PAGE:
BOISE — On Monday, the Senate Education Committee voted 6-3 in favor of HB 377. The bill is intended to combat fears of critical race theory indoctrination in classrooms. Immediately afterward, more than 100 Idaho students, ranging from middle schoolers to seniors in college, gathered on the steps of the Capitol Building to protest HB 377. Many had signed up to testify in the committee hearing but had not gotten a chance to speak.
Student government leaders placed a podium and microphone on the steps and encouraged students to see this as an opportunity to give testimony there instead. Everyone was encouraged to speak “even if you’re scared.” A line soon formed.
College senior Bryce Funkhauser and seven other Boise State University student government leaders had been working on their testimony ever since the first version of the bill came out. They were disappointed legislators had not taken the time to talk to college students about their views of this issue.
“Essentially what we wanted to say was that we’re not being consulted. It really speaks volumes that, not only is the Legislature out of touch with what’s going on, but they don’t want to hear from students,” Funkhauser said.
One high school sophomore said she had to leave school early to be there and knew many classmates who wished they could have done the same.
“Students, those who are most affected by this bill, haven’t even been given the chance to voice their own opinions. I’m angry ... I wasn’t able to be here earlier (at the hearing) just because I have an obligation at school,” she said.
Two juniors at Borah High School took the podium together to talk about how much they valued their English teacher who taught them the parts of history that “aren’t so pretty.”
“Ms. Davis has taught us so much about the different discrimination that different minorities have faced in America and overseas because of what America is doing. I don’t want this bill to have to stomp out that. I believe that we need to learn about the discrimination of minorities in order to prevent it in the future,” Ethan Hobson said.
Eighth-grader Yvonne Shen said teachers shouldn’t be encouraged to shy away from certain history lessons just because they may be “too offensive for some people to handle.”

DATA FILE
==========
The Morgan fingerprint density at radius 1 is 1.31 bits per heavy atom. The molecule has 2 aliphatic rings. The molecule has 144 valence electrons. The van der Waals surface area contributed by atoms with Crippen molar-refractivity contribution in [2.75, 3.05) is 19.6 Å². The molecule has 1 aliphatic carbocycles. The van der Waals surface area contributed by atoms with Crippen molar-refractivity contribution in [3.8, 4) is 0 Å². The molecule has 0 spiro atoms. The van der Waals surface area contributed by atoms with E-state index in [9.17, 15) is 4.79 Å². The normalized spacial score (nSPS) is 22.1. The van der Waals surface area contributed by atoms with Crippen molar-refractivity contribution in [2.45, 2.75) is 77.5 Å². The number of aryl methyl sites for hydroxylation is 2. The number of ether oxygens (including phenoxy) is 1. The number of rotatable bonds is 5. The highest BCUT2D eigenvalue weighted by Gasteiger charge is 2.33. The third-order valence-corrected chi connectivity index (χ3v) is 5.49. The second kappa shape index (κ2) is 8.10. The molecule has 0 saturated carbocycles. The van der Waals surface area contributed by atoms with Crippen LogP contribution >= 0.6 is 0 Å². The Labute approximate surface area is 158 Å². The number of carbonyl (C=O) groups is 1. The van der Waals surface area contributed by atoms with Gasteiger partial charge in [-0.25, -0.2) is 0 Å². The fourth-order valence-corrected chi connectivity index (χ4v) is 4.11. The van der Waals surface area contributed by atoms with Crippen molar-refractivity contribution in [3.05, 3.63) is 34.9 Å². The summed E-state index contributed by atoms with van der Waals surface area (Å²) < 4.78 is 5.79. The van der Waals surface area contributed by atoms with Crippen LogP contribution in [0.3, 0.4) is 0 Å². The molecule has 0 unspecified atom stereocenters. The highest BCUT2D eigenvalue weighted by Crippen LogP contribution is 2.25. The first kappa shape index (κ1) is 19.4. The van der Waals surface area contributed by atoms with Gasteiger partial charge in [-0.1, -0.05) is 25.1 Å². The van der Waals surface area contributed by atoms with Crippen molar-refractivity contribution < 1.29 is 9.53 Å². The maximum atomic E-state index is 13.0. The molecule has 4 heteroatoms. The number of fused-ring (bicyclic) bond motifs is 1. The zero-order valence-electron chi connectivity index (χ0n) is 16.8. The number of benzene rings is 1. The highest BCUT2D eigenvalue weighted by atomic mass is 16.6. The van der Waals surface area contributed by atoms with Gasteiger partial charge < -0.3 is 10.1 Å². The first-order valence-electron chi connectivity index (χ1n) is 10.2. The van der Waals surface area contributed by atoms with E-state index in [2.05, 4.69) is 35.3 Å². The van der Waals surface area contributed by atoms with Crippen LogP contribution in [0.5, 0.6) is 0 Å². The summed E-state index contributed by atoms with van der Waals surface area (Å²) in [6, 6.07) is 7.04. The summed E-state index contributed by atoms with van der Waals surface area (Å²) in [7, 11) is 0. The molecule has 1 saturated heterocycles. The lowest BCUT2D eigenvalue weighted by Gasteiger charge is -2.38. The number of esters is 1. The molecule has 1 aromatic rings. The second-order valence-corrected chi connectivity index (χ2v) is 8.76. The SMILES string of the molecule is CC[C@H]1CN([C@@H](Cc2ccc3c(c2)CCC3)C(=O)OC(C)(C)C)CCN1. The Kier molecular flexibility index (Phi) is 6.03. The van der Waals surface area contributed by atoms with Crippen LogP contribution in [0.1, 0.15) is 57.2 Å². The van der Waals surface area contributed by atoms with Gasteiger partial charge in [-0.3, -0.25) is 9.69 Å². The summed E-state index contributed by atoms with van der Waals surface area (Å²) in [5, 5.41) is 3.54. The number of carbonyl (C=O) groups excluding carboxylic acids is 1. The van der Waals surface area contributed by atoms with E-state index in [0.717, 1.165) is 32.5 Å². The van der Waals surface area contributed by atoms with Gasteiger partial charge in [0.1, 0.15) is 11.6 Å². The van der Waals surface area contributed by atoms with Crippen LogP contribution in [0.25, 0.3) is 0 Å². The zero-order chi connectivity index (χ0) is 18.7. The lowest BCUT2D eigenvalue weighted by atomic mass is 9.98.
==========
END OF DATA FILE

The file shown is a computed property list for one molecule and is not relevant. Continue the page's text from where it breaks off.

“Many people seem to think that teaching our students about the cruelty and suffering of our country’s past is some form of self-hatred for our own country. But, make no mistake, this is self-awareness. If we aren’t able to recognize our own flaws, we will never be able to progress beyond them,” said Shen, a member of the Idaho Asian American Pacific Islander Youth Alliance at North Junior High.
In the middle of all this, a student suddenly stepped forward to tell the crowd that the Senate was about to take up HB 377. The next moment, all were rushing up the steps, through the door and into the gallery to watch senators debate and vote on the bill they were so against. Every seat was taken.
“There’s no topic banned in the bill, there’s no book banned in the bill. It does not censor history. You can talk about anything in history. … In fact, it does not ban the teaching of critical race theory. It doesn’t ban that. It doesn’t ban anything. What it says is that it cannot compel students to adopt or adhere to certain principles. ... Critical race theory tends to undermine the thesis that each of us are responsible for our actions,” said Senate Education Committee Chairman Steven Thayn, R-Emmett.
The gallery watched intently. After debate that denied the bill censored anything, one student hissed “that’s not true,” loud enough to echo across the chamber.
Sen. Melissa Wintrow, D-Boise, said since the killing of George Floyd, the nation had to re-examine issues surrounding race and begin learning the ways racism is woven into institutions like law enforcement, reported the Idaho Press’ Betsy Russell.
“It’s not just an individual act of meanness,” Wintrow said.
Some in the crowd clapped quietly for her and got a rap from Lt. Gov. Janice McGeachin’s gavel in return.
In the end, the bill passed 27-8.
“It’s disheartening to see so many people had the wrong idea in our Senate. It’s so unrepresentative of the general public. It’s sad, you know?” Ethan Ricks, a freshman at Boise State University.
Zeth Roark, a sophomore at Boise State University, hoped the sight of so many young people watching from above would at least send a message to legislators.
“We’re here, and we’re not going anywhere,” Roark said.